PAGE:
Paddy Murphy

Paddy Murphy, born and reared in the blue and navy of Barryroe, was a man who was not only part of the history of Barryroe but created much of that history. The club territory embraces the villages of Butlerstown, Courtmacsherry and Lislevane, and amalgamating all three domains under the unified flag of the Barryroe parish, symbolises a spirit of unity amongst the GAA community that has stood the test of time. Every parish in Ireland has its characters, its heroes and its legends and in Paddy Murphy, Barryroe had all three rolled into one. Barryroe is defined by three main bodies, the local primary school, the Co-op and the GAA club. All of Paddy’s family attended Barryroe National School, for 49 years he worked in Barryroe Co-op and in 1965, on a “temporary basis”, he assumed the role of secretary of Barryroe GAA Club. He gave an exemplary 51 years of unbroken service to Barryroe GAA Club as secretary. It was through the GAA that Paddy became one of the most recognised and well-known characters in West Cork and beyond. His contribution to the GAA in Cork, in Carbery, and especially, in Barryroe was not only long and memorable but was an inspiration to all who knew him. As a teenager, playing hurling and football every week, was a way of life for Paddy and in 1966, when Barryroe had no under age teams, Paddy joined forces with the Newcestown minor gaels and wore the red and yellow of the famed club, along with two more Barryroe colleagues.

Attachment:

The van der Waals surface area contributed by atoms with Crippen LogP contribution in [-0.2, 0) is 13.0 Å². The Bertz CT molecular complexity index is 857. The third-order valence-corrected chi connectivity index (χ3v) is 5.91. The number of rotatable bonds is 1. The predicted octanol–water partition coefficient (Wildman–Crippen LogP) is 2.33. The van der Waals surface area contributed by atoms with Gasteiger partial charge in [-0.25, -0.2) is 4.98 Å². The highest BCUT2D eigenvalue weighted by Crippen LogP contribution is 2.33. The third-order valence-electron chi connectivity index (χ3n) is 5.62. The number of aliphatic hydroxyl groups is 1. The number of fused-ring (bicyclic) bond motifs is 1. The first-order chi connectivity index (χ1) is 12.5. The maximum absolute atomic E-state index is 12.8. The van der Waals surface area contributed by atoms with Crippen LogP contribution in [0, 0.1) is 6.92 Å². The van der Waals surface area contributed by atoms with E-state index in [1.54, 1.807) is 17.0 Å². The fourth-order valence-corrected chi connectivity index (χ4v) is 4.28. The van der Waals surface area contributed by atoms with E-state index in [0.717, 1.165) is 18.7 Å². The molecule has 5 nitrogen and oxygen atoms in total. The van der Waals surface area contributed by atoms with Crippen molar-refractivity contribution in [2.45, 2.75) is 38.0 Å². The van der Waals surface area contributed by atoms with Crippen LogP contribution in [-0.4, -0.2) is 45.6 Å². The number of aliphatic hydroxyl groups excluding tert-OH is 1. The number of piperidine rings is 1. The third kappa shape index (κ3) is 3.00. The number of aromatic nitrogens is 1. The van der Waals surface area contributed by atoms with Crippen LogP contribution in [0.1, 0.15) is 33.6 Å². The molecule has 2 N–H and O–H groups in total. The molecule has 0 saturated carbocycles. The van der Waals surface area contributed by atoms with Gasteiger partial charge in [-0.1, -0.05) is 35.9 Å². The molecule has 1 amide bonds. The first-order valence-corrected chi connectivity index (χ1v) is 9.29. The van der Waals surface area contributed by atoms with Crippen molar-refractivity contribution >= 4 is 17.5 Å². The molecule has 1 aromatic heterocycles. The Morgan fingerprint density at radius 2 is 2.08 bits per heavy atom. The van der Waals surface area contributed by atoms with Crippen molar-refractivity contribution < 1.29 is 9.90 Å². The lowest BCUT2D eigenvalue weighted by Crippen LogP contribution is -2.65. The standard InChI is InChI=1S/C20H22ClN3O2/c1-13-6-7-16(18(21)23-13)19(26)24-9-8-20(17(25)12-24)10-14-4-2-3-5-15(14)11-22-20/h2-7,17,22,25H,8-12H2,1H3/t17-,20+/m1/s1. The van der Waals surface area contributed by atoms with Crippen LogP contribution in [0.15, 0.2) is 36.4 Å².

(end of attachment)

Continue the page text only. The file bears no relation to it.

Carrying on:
Paddy moulded Barryroe to his dreams, especially in the GAA and his ready smile and quick wit were legendary. Small in stature but huge of character, Paddy was a man you enjoyed as a friend, a companion or just to spin a few yarns. The highs and lows of Paddy’s tenure were many, but the first minor hurling club success of 1968, when Barryroe won the ‘B’ Carbery Championship was always a proud recollection. Several more titles came to the club over the intervening decades and the pinnacle achievement was the winning of the Cork Junior ‘A’ County Hurling Championship in 2007. The formation of a camogie division was also proposed by Paddy and the fruits of his endeavours have been harvested many times since foundation.

Despite all the success on the playing pitches, Paddy got his greatest satisfaction from the physical developments in the club, which he also oversaw as chairman of the development committee, from the purchase of the playing field in 1973 to the wonderful facilities the club boasts today. Paddy is sorely missed in Barryroe and in GAA circles in West Cork and beyond but his legacy will forever remain after him. As long as young men, and women, strike a sliotar, kick a ball or enjoy the fine facilities of Páirc Uí Mhurchú (officially recognised from August 2018), Paddy Murphy will never be forgotten.

Jimmy Barry Murphy marking Paddy's 50 year milestone at The Lifeboat Inn, Courtmacsherry on the 20th February 2016.

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